Control rather than cure is the goal of acne therapy. As the patient improves, he can be moved down the treatment ladder to the step at which his acne can be adequately controlled.
Tailor your treatment plan to the type and gradation of your patient’s acne, with the emphasis on correcting the pathophysiologic mechanisms that encourage bacterial activity. Also allow for his or her ability to comply: A young or immature patient may have trouble with a complicated regimen.
The patient with a occasional pimple or blackhead can use nonprescription products to treat very mild acne. Salicylic acid, available in rub-on lotions, may help unplug open comedones. Benzoyl peroxide prevents plug formation by causing peeling within the follicle, it also releases oxygen into the follicle to oxidize proteins of Propionibacterium acnes. Over-the-counter benzoyl peroxide products are available in lotions, creams, sticks, and pads.
Patients with more pervasive and persistent mild acne need prescription-strength medications. Tretinoin (Retin-A) cream, gel, or liquid is highly effective for mild comedonal (grade 1) acne because it penetrates the sebaceous follicle and stimulates epidermal turnover; it helsp reverse the plugging and “unseats” comedones. Begin with a low-strength preparation (0.05% or 0.1% cream or 0.01% or 0.025% gel) to be applied sparingly on an alternate-night basis. This will minimize the initial irritation, drying, and erythema induced by the medication. It takes the skin 1-2 weeks to adapt to the drug; if it is well tolerated (skin is pink in the morning, not “sunburned”), you can increase the frequency of application to once every day or switch to a preparation that is one step stronger. Ask your patient to report reaction to the medication after a few days, and then after a few weeks.
Recommend that your patient wash his face with a mild soap–such as Dove, Aveeno Bar, or Neutrogena–no more than 2-3 times a day and wait at least 30 minutes after washing before applying tretinoin. He may even look worse shortly after starting the medication program, but reassure him that he should have substantial improvement within 2-3 months. Since tretinoin increases photosensitivity, tell him to limit exposure to the sun and use a non-comedogenic sunscreen such as For Faces Only (Coppertone Sun Care Product).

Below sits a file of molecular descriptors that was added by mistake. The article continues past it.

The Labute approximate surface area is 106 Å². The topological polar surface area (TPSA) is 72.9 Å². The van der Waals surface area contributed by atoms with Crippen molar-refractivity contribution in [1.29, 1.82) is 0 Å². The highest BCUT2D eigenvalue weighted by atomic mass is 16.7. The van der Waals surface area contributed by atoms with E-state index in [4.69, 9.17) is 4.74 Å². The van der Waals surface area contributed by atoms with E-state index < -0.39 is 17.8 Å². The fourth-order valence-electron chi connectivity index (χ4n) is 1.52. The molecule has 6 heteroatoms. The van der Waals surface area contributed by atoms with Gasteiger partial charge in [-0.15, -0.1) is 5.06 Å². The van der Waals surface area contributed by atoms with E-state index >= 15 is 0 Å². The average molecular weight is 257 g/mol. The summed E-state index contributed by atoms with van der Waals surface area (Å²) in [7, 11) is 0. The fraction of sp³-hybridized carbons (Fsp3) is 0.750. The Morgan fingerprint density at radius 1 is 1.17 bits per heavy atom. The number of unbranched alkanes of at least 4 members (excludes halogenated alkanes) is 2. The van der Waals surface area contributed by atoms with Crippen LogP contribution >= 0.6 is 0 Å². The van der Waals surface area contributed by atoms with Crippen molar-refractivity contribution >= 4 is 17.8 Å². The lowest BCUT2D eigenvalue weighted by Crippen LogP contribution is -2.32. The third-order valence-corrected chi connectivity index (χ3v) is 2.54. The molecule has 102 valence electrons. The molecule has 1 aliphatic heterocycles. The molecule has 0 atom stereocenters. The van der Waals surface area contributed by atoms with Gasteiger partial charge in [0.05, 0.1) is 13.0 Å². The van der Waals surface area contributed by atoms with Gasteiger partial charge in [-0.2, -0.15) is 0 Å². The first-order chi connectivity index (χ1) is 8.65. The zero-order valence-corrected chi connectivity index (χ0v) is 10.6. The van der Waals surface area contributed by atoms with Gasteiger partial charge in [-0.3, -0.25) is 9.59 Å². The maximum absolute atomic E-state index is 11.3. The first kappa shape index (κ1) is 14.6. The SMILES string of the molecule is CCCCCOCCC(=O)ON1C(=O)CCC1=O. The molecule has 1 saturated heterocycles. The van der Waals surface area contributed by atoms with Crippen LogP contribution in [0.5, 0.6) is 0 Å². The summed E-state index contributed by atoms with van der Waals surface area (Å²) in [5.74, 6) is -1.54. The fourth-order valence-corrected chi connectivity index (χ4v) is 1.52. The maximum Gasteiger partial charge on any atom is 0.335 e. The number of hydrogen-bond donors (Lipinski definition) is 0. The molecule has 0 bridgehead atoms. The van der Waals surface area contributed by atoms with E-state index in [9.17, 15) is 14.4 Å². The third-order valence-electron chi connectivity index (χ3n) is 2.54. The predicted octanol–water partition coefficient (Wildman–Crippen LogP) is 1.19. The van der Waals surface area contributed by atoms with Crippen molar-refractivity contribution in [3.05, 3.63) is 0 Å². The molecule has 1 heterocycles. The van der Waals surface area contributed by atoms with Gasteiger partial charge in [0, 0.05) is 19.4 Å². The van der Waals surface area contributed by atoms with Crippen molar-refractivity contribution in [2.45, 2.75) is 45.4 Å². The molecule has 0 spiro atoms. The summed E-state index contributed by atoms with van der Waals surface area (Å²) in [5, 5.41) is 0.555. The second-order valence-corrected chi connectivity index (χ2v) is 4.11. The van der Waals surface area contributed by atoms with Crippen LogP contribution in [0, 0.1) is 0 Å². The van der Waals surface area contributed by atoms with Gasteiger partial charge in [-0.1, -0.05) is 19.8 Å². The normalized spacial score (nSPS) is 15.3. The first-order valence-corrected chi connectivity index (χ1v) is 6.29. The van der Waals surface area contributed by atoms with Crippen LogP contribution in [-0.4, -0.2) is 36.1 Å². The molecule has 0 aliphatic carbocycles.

Benzoyl peroxide, the therapy of choice for papular acne (grade 2), whether mild or moderate, is also potentially drying and irritating; 1-2 percent of patients may even develop contact dermatitis. Start treatment gradually, having the patient use small amounts of lower-strength gels (5% or 10% gel–Benzagel, Desquam-X, Persa-Gel, etc.), preferably every other night. After 2-3 weeks, if the patient’s skin seems able to tolerate it, prescribe 10% gel or switch to nightly use of the gel. If the patient reports excessive irritation, discontinue the preparation and have him resume it cautiously after several days.
Whether the patient is using tretinoin or benzoyl peroxide, he should gently apply a thin film of the medication to the affected area–the affected area is that prone to plugging, not just the area with obvious lesions. The degree of redness in the morning is his gauge to determining the right amount of medication to use. If too much is used, his face (or back) appears red; if too little is used, there will be no change–and no improvement.
Also, remind him that both tretinoin and benzoyl peroxide are prophylactic medications that should be incorporated into his daily routine–not reserved for the time when a pimple or blackhead develops. With regular use, some improvement should be evident within a month. This topical therapy should be continued–with reduced-strength preparations–until he is beyond the acne-prone years of adolescence.